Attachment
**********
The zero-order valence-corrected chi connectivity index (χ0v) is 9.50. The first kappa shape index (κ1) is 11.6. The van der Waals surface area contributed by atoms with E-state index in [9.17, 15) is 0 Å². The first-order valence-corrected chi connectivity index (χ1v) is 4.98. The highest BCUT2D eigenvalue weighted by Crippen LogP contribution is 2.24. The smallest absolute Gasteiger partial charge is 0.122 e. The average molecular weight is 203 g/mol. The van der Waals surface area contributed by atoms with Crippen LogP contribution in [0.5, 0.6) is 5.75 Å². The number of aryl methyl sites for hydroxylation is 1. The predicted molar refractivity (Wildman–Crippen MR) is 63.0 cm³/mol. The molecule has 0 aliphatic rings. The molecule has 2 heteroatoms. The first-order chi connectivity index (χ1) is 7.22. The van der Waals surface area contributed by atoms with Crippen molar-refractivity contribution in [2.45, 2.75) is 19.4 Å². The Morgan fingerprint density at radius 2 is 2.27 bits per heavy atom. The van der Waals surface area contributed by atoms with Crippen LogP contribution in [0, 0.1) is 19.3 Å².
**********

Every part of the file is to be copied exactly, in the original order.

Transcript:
The zero-order valence-corrected chi connectivity index (χ0v) is 9.50. The first kappa shape index (κ1) is 11.6. The van der Waals surface area contributed by atoms with E-state index in [9.17, 15) is 0 Å². The first-order valence-corrected chi connectivity index (χ1v) is 4.98. The highest BCUT2D eigenvalue weighted by Crippen LogP contribution is 2.24. The smallest absolute Gasteiger partial charge is 0.122 e. The average molecular weight is 203 g/mol. The van der Waals surface area contributed by atoms with Crippen LogP contribution in [0.5, 0.6) is 5.75 Å². The number of aryl methyl sites for hydroxylation is 1. The predicted molar refractivity (Wildman–Crippen MR) is 63.0 cm³/mol. The molecule has 0 aliphatic rings. The molecule has 2 heteroatoms. The first-order chi connectivity index (χ1) is 7.22. The van der Waals surface area contributed by atoms with Crippen molar-refractivity contribution in [2.45, 2.75) is 19.4 Å². The Morgan fingerprint density at radius 2 is 2.27 bits per heavy atom. The van der Waals surface area contributed by atoms with Crippen LogP contribution in [0, 0.1) is 19.3 Å².